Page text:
- Shooting – Pull-Up: Malachi has no issues getting to his pull-up from deep or mid range. He is a threat to pull up from deep as the P&R BH, from a standstill, or simply off the dribble. His ability to get on balance quickly with proper footwork lets him stop on a dime too, which is super valuable. It helps mitigate some of his lacking finishing value, especially when he can stop on a dime and bury mid range shots. This makes him quite a problem for opposing defenses in P&R. Great P&R operators need this type of pull-up touch and confidence to be elite, and Malachi has it.
- Shooting – Spot-Up: Malachi provides spot up value due to his confidence, consistent balance, touch, off-ball relocations, and execution (40% on C&S 3’s according to InStat’s sample). He is comfortable playing off the ball.
- Shooting – Self-Creation Flashes: Having a strong pull-up & floater naturally gives guards a great tool to work with when creating for themselves. On top of having this tool, Flynn has shown that he can generate space for himself on the perimeter as well. He can get to a step-back, side step, employ effective hesitations, or just work opposing defenders off the dribble in order to get to that pull-up. While I wouldn’t be asking Flynn to be a primary creator from deep, the fact that he has that base to work with is pretty enticing. In isolations, he shot a serviceable 10/29 from 3 per InStat.
- Shooting – Off-Ball Movement: Malachi can create for himself off the ball at a level that makes me comfortable placing him off the ball in many scenarios where he isn’t acting as the initiator. He moves really well off the ball, has excellent perimeter relocation skills, and can shoot off screens at a high level. Furthermore, he gets himself balanced really quickly off the catch. His ability to stop on balance should not be overlooked on or off the ball.
- Playmaking: Malachi is a strong playmaker that can make plus reads and react correctly to defensive sets. While he is not on the level of the top playmakers in the class (Hayes, Ball), he is firmly in the second tier in my eyes. His 2.83:1 AST:TO ratio (on 26.8% usage) supports this. He is hindered a bit by his size as a playmaker, as he has to take extra care when attempting to pass over nearby defenders or skip it. This can take an extra second or so that will not be needed with Ball or Hayes, but that is really nitpicking. In general, he will be a solid playmaker.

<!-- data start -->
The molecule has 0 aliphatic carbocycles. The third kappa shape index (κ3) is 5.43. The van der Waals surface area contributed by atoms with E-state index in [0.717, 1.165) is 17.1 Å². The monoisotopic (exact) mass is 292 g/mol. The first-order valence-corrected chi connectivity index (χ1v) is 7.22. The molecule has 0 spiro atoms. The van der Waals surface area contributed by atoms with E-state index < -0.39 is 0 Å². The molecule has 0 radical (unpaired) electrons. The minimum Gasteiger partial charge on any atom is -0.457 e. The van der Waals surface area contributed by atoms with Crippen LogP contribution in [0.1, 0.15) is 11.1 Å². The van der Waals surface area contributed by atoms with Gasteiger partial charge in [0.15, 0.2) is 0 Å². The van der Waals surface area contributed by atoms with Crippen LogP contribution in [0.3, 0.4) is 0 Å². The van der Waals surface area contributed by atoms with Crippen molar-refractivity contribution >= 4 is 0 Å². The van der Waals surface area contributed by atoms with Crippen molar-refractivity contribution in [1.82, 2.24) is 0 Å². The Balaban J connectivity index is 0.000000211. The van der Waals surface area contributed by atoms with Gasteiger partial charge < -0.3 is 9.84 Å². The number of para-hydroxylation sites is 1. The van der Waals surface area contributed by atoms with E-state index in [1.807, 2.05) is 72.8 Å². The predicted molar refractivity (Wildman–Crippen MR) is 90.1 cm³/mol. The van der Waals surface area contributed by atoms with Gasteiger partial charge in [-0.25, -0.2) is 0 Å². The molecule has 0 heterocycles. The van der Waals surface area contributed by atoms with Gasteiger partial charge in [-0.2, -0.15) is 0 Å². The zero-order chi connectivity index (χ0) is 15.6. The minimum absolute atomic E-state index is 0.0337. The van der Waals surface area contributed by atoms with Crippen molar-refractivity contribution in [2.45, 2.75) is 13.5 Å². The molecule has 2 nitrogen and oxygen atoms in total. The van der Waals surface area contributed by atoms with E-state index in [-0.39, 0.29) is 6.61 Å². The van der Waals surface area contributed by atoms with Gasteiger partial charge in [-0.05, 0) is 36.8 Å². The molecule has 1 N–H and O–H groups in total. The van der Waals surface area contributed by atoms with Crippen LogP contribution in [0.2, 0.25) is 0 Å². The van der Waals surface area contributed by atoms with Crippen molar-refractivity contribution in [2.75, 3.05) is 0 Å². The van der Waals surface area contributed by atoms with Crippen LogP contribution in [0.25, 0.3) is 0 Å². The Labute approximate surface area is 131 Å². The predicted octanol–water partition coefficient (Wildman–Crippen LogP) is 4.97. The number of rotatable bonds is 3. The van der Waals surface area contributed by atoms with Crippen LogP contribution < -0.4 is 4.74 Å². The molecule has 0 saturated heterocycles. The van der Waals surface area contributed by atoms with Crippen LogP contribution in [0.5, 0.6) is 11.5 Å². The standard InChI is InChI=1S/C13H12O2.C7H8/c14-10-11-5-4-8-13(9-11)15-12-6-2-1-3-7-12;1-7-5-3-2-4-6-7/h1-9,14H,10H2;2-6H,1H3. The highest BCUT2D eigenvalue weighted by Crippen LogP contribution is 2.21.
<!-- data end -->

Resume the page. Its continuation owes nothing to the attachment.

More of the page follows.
- Tight, Ambidextrous Handle: I really like Malachi’s handle. He is comfortable with both hands and does a really good job of protecting the ball. He can chain together some solid dribble combinations and comfortably employ the necessary moves needed to create advantages off the dribble (especially going left). His handle also complements his initial burst and pull-up threat quite well.
- Off-Hand Finishing Execution: Malachi often looked quite comfortable finishing with his left hand, making 24/38 around the restricted area (8/11 as P&R BH). The off-hand touch and finishing rhythm are there. At times he just looked better with his off hand.
- Rim Pressure: Malachi does not possess physical tools that would suggest plus finishing at the NBA level. His lacking length & strength can naturally get him exposed when slashing, and his propensity to struggle with contact is worrying. Despite his solid burst and tight handle, I worry he will not be able to put a lot of pressure on the rim outside of attacking closeouts and as the P&R BH. Despite the strong Barto numbers (68.2% at the rim with 15% assisted), Malachi should not be expected to be a volume drive creator. He will pick his spots well though, especially in P&R.
- Second & Third Level Struggles: After the initial advantage is created (either off the dribble, attacking a closeout, or in P&R BH scenarios), Malachi can struggle on the subsequent levels. To be clear on my wording, second level indicates the area between the initial advantage created and when the ball is gathered, while third level indicates once the ball is gathered in preparation for the finish. I found that Malachi could struggle without room to operate in these areas, and was quite often unable to create advantages on these levels. He did not consistently employ the necessary counters against length, drop bigs, or when contact was probable. He settled for runners, floaters, and contact averse finishes more often then I would like. I do not expect him to be a great drive creator right away, as he will need time to get comfortable through contact.